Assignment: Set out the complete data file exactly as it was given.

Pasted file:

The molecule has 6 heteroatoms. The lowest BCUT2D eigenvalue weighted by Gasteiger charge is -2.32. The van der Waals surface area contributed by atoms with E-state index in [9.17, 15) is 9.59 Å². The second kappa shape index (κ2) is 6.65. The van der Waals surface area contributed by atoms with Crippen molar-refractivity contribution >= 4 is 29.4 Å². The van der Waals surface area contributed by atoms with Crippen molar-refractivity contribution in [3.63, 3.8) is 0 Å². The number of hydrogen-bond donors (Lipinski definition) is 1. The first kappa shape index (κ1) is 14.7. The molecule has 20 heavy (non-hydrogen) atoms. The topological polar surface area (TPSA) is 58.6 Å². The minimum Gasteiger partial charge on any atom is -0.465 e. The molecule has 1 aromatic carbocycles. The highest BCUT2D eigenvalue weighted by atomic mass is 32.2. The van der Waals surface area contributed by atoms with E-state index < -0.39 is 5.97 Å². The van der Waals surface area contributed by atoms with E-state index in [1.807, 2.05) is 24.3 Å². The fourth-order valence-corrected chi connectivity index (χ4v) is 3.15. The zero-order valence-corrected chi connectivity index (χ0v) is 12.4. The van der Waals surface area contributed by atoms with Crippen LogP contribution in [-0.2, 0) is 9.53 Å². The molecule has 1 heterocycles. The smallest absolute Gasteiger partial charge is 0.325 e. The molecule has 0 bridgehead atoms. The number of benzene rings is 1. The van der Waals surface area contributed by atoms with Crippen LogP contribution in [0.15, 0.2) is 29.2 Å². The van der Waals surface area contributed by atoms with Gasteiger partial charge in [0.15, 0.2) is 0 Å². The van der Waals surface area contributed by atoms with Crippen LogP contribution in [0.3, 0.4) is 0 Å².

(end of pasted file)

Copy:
The molecule has 6 heteroatoms. The lowest BCUT2D eigenvalue weighted by Gasteiger charge is -2.32. The van der Waals surface area contributed by atoms with E-state index in [9.17, 15) is 9.59 Å². The second kappa shape index (κ2) is 6.65. The van der Waals surface area contributed by atoms with Crippen molar-refractivity contribution >= 4 is 29.4 Å². The van der Waals surface area contributed by atoms with Crippen molar-refractivity contribution in [3.63, 3.8) is 0 Å². The number of hydrogen-bond donors (Lipinski definition) is 1. The first kappa shape index (κ1) is 14.7. The molecule has 20 heavy (non-hydrogen) atoms. The topological polar surface area (TPSA) is 58.6 Å². The minimum Gasteiger partial charge on any atom is -0.465 e. The molecule has 1 aromatic carbocycles. The highest BCUT2D eigenvalue weighted by atomic mass is 32.2. The van der Waals surface area contributed by atoms with E-state index < -0.39 is 5.97 Å². The van der Waals surface area contributed by atoms with E-state index in [1.807, 2.05) is 24.3 Å². The fourth-order valence-corrected chi connectivity index (χ4v) is 3.15. The zero-order valence-corrected chi connectivity index (χ0v) is 12.4. The van der Waals surface area contributed by atoms with Crippen LogP contribution in [-0.2, 0) is 9.53 Å². The molecule has 1 heterocycles. The smallest absolute Gasteiger partial charge is 0.325 e. The molecule has 0 bridgehead atoms. The number of benzene rings is 1. The van der Waals surface area contributed by atoms with Crippen LogP contribution in [0.15, 0.2) is 29.2 Å². The van der Waals surface area contributed by atoms with Gasteiger partial charge in [0.15, 0.2) is 0 Å². The van der Waals surface area contributed by atoms with Crippen LogP contribution in [0.3, 0.4) is 0 Å².